COURTESY OF MCT CAMPUS
With the Grammy Awards approaching at a rapid rate, one has to wonder which bands and artists will come out on top at this year’s ceremony. Considering the varied list of both performers and nominees, it seems the question of the night will be whether awards will be given to artists who truly have talent or those who simply have the novelty to get ample radio play.
While music is clearly a subjective matter, it is safe to say that most of the people who have reigned at the top of the music charts in the past year have possessed more flair than actual instrumental skills.
Arguably the most flamboyant of the crop, Katy Perry’s subtle attention-getter, “I Kissed A Girl,” is nominated for Best Female Pop Vocal Performance. While Perry’s voice isn’t too bad and her ode to drunken exploration was certainly all over the airwaves, associating her vocal performance with the word “best” is, at most, far-fetched. Fellow nominees like Sara Bareilles, Adele and Leona Lewis arguably not only have stronger voices, but have also managed to gain popularity with their songs without wearing bedazzled onesies and proclaiming their experimental innocence.
Known for being a prominent and prophetic category, “Best New Artist,” presents a similar issue. While powerhouses Adele and Duffy have been nominated among others, the Jonas Brothers are also part of their competition. It is hard to ignore the success of the JoBros while their faces are plastered across magazine covers, TV shows and bedroom walls. But while they certainly are a unique and talented family trio, they obviously do not have the best vocals in their group of fellow nominees. It is categories with anomalies like these that truly test whether or not the Grammys are accurate measures of talent, or simply of monetary success.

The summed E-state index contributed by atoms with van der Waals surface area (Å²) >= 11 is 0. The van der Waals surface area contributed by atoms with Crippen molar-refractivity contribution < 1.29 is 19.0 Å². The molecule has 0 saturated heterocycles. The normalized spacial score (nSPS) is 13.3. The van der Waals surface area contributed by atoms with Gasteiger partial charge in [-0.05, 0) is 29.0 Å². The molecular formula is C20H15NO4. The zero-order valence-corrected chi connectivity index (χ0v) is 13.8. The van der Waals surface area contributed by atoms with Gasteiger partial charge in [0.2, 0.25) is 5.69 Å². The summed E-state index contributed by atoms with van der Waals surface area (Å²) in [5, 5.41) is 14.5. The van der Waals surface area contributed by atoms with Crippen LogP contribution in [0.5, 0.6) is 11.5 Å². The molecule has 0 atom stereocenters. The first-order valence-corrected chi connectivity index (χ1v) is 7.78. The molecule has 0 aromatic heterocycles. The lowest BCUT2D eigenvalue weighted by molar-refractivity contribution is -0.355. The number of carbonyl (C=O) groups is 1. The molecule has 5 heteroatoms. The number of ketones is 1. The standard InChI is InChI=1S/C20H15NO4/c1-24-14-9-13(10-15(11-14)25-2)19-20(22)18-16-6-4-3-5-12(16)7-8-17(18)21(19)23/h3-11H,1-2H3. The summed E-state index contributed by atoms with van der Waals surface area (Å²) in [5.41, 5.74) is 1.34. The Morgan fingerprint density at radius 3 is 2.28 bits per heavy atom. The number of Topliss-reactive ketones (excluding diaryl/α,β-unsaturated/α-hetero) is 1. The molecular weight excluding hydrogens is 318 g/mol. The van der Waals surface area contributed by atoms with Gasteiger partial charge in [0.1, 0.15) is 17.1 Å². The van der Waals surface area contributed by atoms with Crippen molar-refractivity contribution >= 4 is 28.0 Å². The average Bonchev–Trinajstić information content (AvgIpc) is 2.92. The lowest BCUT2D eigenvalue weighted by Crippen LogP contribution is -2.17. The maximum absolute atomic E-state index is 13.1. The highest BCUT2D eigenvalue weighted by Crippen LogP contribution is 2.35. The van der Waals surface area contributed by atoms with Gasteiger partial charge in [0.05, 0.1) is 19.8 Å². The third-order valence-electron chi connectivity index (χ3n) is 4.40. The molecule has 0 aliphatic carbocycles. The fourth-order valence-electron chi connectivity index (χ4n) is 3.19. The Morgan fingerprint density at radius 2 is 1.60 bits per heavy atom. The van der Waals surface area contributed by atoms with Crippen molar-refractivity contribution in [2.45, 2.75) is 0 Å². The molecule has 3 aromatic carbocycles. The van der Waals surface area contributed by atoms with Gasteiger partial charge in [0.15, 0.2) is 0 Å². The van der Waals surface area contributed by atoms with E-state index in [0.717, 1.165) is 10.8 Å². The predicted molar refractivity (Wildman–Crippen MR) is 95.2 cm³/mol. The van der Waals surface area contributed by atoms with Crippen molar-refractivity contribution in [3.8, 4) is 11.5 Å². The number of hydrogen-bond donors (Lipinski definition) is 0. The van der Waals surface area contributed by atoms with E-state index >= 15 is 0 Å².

The two leaders in the Grammy nominated pack seem to be of unlikely extremes - Coldplay and Lil Wayne. Up for seven and eight awards respectively, the two artists have reigned over both the radio and the charts.
Though Coldplay has been a constant hit in most music outlets, it has been hard to find a tune this year that Lil Wayne hasn’t had his hand in, including “Best Rap Song” nominee “Swagga Like Us,” accomplished by him and three other high-charting artists - T.I., Jay-Z and Kanye West. Wayne’s memorable hooks dominate all of the Grammys’ rap categories, as well as one of the more prestigious trophies, “Album of the Year” - the only category that pits him up against fellow multi-nominee, Coldplay.
Despite a plethora of talented musical artists nominated for this year’s Grammy Awards, it remains to be seen whether or not novelty will win out over vocal and instrumental skill. In the current business, where an excess of plunging fashion and flashy shtick are fast surpassing good, old-fashioned talent, it is difficult to determine whether or not the music industry’s biggest awards ceremony will reflect this change in its bestowal of the once-coveted trophies.